Can a breakup break you apart?
In Self-Titled, Geoffrey Brown stares into a mirror and writes what he sees, what he thinks, what he feels. The result? A self-portrait that's at once comic and psychotic, a complex consciousness captured in crystalline prose. Memories, manias, miasmas – Brown morphs the machinery of his mind into an utterly original entity, equal parts diary, criminal confession, sex manual and mash note, as hecontemplates a breakup.
The novel splits into two parts; in 'First,' our slacker hero analyzes the minutiae of the relationship, trying to understand what he did, why it went wrong, and whether she'll come back. In 'Second' he knows she's not coming back, and he gets angry, flagellating himself with a whip of wordplay and remorse.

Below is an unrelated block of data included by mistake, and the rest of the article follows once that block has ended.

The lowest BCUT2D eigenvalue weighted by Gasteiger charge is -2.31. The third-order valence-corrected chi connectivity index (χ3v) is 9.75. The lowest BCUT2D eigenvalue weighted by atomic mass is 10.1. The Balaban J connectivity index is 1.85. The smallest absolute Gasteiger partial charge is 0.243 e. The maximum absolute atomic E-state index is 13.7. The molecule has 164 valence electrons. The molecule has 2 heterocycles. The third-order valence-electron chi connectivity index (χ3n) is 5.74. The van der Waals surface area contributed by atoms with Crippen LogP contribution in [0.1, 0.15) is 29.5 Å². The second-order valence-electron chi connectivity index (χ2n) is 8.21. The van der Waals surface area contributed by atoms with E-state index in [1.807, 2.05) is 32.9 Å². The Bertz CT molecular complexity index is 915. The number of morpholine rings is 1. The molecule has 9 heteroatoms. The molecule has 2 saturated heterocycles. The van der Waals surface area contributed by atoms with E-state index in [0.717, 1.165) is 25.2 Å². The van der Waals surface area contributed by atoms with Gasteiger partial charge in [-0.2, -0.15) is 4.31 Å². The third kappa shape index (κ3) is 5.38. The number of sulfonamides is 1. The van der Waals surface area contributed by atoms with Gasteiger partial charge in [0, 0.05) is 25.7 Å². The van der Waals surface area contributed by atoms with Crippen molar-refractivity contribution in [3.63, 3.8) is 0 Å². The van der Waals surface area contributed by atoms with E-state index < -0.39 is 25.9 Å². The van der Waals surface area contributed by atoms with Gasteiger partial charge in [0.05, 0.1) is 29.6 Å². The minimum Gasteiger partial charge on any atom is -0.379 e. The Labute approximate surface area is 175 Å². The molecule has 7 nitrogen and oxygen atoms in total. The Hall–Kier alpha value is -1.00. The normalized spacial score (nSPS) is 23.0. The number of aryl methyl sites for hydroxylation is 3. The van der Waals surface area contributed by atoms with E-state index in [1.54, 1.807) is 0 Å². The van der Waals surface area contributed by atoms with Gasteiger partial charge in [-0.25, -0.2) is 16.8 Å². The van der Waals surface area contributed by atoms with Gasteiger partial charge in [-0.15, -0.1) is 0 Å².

Self-Titled is a singular achievement with universal appeal: who hasn't squinted into a mirror and said, 'What the hell is happening here?' If Gertrude Stein's autobiography was Everybody's Autobiography, then Brown's self-portrait is everybody's self-portrait.
Guest edited for the press by Derek McCormack.